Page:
With US Absent on Syria, Turkey Finds Common Ground with Russia and Iran

As Russia’s war in Ukraine continued to grab the attention of President Joe Biden’s administration, Turkish President Recep Tayyip Erdogan sat down with his Iranian and Russian counterparts to discuss the ongoing conflict in Syria, where US troops and sanctions remain in place.

While Moscow and Tehran support Syrian President Bashar al-Assad in his country’s civil war, Turkey’s capital Ankara has continued to back an embattled yet entrenched insurgency. Despite their differences, the trio of leaders have met since 2017 as part of the trilateral Astana process and Tuesday’s meeting marked the first such session since Russia’s incursion into Ukraine nearly five months ago.

The three leaders appeared to find some common ground as well, especially as it relates to opposing US policy in Syria.

In addition to affirming that there was “no military solution” to the conflict in Syria, agreeing on the need to eliminate terrorism and opposing any attempts to divide the country, the heads of Iran, Russia and Turkey “expressed grave concern at the humanitarian situation in Syria and rejected all unilateral sanctions” against the country in a joint statement.

Such sanctions, on which the US has doubled down in recent years over allegations of human rights abuses by Assad’s government, were described as being “in contravention of international law, international humanitarian law and the UN Charter including, among other things, any discriminatory measures through waivers for certain regions which could lead to this country’s disintegration by assisting separatist agendas.”

Following the talks, the leaders held separate bilateral meetings and Russian President Vladimir Putin and Iranian President Ebrahim Raisi both said the trio had also agreed on the need for a US military withdrawal from Syria.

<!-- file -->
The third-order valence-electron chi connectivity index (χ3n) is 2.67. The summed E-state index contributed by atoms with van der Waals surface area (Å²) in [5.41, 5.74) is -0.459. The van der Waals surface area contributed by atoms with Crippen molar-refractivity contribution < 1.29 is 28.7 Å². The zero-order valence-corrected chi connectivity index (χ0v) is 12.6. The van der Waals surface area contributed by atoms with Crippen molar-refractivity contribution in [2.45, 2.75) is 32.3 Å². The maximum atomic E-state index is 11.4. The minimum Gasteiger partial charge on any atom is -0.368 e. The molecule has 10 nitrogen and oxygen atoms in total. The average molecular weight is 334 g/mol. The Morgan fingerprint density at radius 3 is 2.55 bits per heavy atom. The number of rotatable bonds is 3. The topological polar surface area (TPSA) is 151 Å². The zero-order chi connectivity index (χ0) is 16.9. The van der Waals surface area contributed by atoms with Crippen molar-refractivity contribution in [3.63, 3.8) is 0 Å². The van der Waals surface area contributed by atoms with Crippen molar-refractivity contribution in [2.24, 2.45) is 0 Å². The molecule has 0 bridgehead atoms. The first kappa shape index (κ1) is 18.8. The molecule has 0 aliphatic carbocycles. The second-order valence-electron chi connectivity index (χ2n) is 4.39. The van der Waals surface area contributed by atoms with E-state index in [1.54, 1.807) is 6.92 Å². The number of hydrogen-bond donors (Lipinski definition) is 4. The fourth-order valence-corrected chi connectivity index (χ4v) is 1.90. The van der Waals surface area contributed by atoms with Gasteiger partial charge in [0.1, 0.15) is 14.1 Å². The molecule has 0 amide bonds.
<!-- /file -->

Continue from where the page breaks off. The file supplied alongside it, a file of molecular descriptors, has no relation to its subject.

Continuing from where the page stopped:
“We have certain differences concerning what is happening on the Euphrates eastern bank. But we have a shared position that American troops must leave this territory,” Putin said, according to Russia’s state-run TASS news agency. “They must stop robbing the Syrian state, Syrian people, illegally exporting oil from there.”

Raisi offered a similar account, saying “the sides agreed that … US forces must leave the area near the Euphrates,” TASS reported.

Turkish President Recep Tayyip Erdogan has found common ground with the leaders of Russia and Iran over US sanctions in Syria. Above, Russian President Vladimir Putin, left, Iranian President Ebrahim Raisi, center, and Erdogan, right, pose for a photo before a trilateral meeting on Syria in Tehran, Iran, on July 19, 2022.
Photo by SERGEI SAVOSTYANOV/SPUTNIK/AFP via Getty Images

Hundreds of US troops remain deployed to Syria with the stated mission of supporting partners on the ground to defeat the Islamic State militant group (ISIS). Most of these soldiers are deployed in Syria’s northeast, where they support the Syrian Democratic Forces, a Kurdish-led faction opposed by Turkey due to what Ankara considers direct ties to the outlawed Kurdistan Workers’ Party (PKK).